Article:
Black as U R (2022) Movie Review

by Donnielle Roman

Does a specific intersectionality define your blackness?  Hear me out for a second. If I am a Black woman, do I have the same rights and freedoms as a Black male? What if I am a Black trans man or woman? Does my Black life also matter?

These are some of the questions filmmaker Michael Rice asks in his documentary Black as U R. The film explores the intersectional lives of Black queer people in America fighting for equality within their own family and community, striding for understanding and affirmation. Black as U R brings to the forefront a conversation whispered and often silenced within Black spaces for generations. Unspoken fear and misunderstanding of Black queerness have spearheaded mental and physical violence against the LGBTQ+ community.

Filmed amid COVID and at the catalyst of the murder of George Floyd on May 25, 2020, and the Black Lives Matter movement, the film opens up by sharing the incident of a transwoman who was beaten to an inch of her life by other blacks. This incident profoundly impacted Rice; he wondered which Black lives matter. This put into motion the creation of the film Black as U R, exploring prejudice against the LGBTQ+ community.

Exquisitely written, produced, directed and choreographed, the documentary covers footage from conversations with the Black LGBTQ+ people the producer meets. Though tricky issues are still raised, it allows them to tell their stories in less desperate circumstances. We meet Lyrik, who talks about her mother trying to beat the transness out of her. Palmer was raised as a girl in a very religious family which campaigned against LGBTQ+ events, grew up into a man, developed seizures from stress, and shot himself in the stomach before he found a way to be at peace with himself. Lexi talks about how several of her trans friends have been murdered. Later, in a studio, we meet Goldie Doll, who talks about getting in fights over transphobic bullying, even at elementary school.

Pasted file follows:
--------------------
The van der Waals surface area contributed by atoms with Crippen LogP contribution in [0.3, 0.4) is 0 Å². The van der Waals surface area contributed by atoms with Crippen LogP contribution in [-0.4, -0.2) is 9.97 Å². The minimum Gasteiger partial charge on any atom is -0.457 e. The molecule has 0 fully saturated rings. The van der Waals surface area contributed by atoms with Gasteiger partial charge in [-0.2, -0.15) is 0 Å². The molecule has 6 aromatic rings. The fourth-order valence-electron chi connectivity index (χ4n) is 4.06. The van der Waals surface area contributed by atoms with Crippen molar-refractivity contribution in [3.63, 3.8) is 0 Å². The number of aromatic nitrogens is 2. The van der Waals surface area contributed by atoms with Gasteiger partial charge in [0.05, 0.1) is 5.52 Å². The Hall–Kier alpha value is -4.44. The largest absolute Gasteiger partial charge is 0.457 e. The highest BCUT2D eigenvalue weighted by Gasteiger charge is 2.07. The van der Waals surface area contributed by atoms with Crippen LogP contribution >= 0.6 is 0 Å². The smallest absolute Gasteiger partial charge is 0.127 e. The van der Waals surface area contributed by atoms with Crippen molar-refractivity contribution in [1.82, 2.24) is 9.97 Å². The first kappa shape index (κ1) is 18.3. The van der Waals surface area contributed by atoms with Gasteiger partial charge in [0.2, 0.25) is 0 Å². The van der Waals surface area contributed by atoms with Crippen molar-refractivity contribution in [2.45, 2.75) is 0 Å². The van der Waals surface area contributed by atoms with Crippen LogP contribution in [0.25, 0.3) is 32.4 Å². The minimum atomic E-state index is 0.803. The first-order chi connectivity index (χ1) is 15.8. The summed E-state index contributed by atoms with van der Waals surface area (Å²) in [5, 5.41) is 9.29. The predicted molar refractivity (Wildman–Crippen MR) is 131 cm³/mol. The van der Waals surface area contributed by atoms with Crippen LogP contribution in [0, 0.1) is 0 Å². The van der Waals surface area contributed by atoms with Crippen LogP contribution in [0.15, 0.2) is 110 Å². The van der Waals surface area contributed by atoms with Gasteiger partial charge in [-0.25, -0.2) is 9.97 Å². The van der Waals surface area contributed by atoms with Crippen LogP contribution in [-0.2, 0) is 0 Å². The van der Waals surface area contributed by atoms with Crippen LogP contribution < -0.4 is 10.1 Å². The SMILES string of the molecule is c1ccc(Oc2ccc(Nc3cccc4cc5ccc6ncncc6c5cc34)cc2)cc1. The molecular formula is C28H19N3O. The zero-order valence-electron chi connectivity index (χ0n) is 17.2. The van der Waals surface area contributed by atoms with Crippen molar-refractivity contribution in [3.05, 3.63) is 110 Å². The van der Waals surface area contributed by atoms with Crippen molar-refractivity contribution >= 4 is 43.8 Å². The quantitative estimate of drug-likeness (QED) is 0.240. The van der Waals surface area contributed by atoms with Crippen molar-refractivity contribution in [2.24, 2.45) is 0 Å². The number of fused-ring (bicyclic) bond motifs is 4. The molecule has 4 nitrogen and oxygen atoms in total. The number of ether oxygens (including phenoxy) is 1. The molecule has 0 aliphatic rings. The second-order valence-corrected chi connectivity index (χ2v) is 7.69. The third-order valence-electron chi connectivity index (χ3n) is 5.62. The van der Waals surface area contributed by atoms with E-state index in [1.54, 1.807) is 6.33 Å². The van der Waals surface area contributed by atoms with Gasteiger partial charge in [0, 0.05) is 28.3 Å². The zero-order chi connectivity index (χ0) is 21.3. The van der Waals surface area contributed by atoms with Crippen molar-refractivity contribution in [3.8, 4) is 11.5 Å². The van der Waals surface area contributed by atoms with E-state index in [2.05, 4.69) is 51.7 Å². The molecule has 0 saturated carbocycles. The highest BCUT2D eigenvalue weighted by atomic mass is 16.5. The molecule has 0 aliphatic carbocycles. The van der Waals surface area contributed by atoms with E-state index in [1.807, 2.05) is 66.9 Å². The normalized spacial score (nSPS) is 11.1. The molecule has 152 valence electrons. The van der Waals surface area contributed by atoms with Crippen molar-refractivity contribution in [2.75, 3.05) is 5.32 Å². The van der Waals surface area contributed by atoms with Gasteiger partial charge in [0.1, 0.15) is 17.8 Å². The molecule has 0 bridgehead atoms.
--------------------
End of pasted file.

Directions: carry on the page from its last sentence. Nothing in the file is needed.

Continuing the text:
At the film’s core is an exploration of the intersectional issues faced by Black LGBTQ+ people. In one compassionate part of the film, Rice goes into a barbershop to discuss homophobia and transphobia with the men who happen to be there. He is met with extreme resistance; however, he recognizes a sense of fear here, too, about what being ‘queer’ means for loved ones’ life chances.

Rice’s film, screened at the  Ottawa Black Film Festival, is not simply bold in pointing out that these lives matter too but offers the importance of moving towards inclusion, to stand in solidarity for the community and all lives.


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Donnielle Roman

Donnielle Roman has over 10 years experience in management and over 15 years working with children and youth facing multiple barriers and adversity. As the Manager of Youth Services, she works with her team to provide safe and inclusive programming to newcomer youth in their settlement journey.  Donnielle utilizes positive energy and a sense of humor to create and nurture holistic relationships with the youth she supports. She believes in a strengths-based approach, believing in a youth’s ability to drive and determine their own future. She has also volunteered as a Mentor and Coach. Outside her of professional life, Donnielle is an avid reader, writer, and seeker of peace and happiness.